An unexpected added short story to a recently released novella by Stephen King. Quite an interesting tale that mixes some unique character development with King’s trademark gory depictions at some points. A recent widower, Lloyd welcomes his sister’s visit to Florida. However, it would seem that this is more than a simple visit, but a family attempt to help a depressed older man. Lloyd is introduced to a puppy that is being left for him, something that might help distract from his recently departed wife. Lloyd hesitates and struggles to housetrain the little ball of fur, but Laurie soon creates a canine bond with her master. They find their niche and undertake a basic routine, including walks around the neighbourhood. When their walk takes them by a body of water, things go sour, forcing Lloyd and Laurie to take matters into their own hands. What might have started out as an awkward relationship soon develops into something that warms the heart. A nice filler that fans of Stephen King will likely find just up their alley.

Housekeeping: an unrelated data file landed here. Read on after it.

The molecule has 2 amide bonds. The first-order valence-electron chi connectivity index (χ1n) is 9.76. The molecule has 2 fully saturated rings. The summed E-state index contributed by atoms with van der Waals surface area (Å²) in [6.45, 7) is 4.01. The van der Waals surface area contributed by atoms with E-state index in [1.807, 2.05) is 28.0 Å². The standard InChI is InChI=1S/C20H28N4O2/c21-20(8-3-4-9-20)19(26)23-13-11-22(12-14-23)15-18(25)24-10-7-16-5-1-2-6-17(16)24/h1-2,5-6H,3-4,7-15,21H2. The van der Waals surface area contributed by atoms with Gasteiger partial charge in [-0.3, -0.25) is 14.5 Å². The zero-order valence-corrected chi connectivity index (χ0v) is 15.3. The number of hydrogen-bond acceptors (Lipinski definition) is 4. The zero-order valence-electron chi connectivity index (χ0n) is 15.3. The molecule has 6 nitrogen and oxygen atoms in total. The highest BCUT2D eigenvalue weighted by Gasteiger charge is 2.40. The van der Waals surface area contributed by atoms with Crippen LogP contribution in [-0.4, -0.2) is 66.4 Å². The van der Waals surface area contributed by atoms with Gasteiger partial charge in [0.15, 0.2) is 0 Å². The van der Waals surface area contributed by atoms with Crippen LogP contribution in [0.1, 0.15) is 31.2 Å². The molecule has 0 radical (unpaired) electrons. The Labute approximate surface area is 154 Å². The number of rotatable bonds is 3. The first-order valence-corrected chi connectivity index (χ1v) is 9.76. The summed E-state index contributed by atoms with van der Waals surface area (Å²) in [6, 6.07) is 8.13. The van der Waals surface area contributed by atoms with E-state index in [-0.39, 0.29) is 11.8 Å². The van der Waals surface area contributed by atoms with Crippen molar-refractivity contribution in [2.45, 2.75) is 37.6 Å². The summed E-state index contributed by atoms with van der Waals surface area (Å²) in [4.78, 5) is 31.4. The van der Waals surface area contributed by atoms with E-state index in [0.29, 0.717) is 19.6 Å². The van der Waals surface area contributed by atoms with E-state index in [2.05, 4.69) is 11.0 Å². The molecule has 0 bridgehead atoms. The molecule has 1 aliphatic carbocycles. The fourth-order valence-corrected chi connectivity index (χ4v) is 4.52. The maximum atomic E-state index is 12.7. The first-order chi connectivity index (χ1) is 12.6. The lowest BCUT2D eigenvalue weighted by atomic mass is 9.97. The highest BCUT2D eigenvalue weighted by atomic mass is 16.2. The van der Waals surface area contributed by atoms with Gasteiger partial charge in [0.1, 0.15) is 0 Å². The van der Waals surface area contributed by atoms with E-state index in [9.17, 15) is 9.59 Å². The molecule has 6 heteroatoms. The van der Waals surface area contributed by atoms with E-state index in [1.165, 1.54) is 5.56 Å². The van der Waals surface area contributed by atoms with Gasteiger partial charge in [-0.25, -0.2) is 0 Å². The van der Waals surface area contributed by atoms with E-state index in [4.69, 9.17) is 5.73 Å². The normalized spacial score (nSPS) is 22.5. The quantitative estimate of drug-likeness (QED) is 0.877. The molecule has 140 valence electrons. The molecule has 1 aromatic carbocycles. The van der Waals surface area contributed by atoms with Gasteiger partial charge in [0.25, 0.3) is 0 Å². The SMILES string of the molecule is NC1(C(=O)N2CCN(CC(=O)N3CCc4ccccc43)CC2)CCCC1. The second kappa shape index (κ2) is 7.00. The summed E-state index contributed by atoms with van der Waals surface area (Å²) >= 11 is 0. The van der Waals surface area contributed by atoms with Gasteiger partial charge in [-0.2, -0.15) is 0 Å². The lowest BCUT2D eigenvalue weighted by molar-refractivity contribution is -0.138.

While not everyone can admit to liking Stephen King or his work, I have come to find much of his work quite entertaining for its unique approach to the every day. In this short piece, King has little time to develop his characters, though does well with painting Lloyd as a man who pines for his departed wife but who does not want help with his sorrow. He has been losing weight and surely could use some companionship, but refuses to admit it to a doting sister. When introduced to Laurie, Lloyd pushes back, but soon has little choice but to act as master, sucking up all his resentments. From there, it’s all about the slow and ongoing connection between man and his dog. They come together with ease, even if it is somewhat jagged at the start. Lloyd comes to accept his fate and seems to embrace it, given time and his set of rules. The story was well written and kept my interest for the brief time it took to complete. King never ceases to amaze me, as he can grip my attention with long, drawn-out novels just as much as short stories that take only a cup of coffee to complete.
Kudos, Mr. King, for another great story that held my attention throughout. Even with a little gore, I can see many readers finding it to their liking.
A Book for All Seasons, a different sort of Book Challenge: https://www.goodreads.com/group/show/248185-a-book-for-all-seasons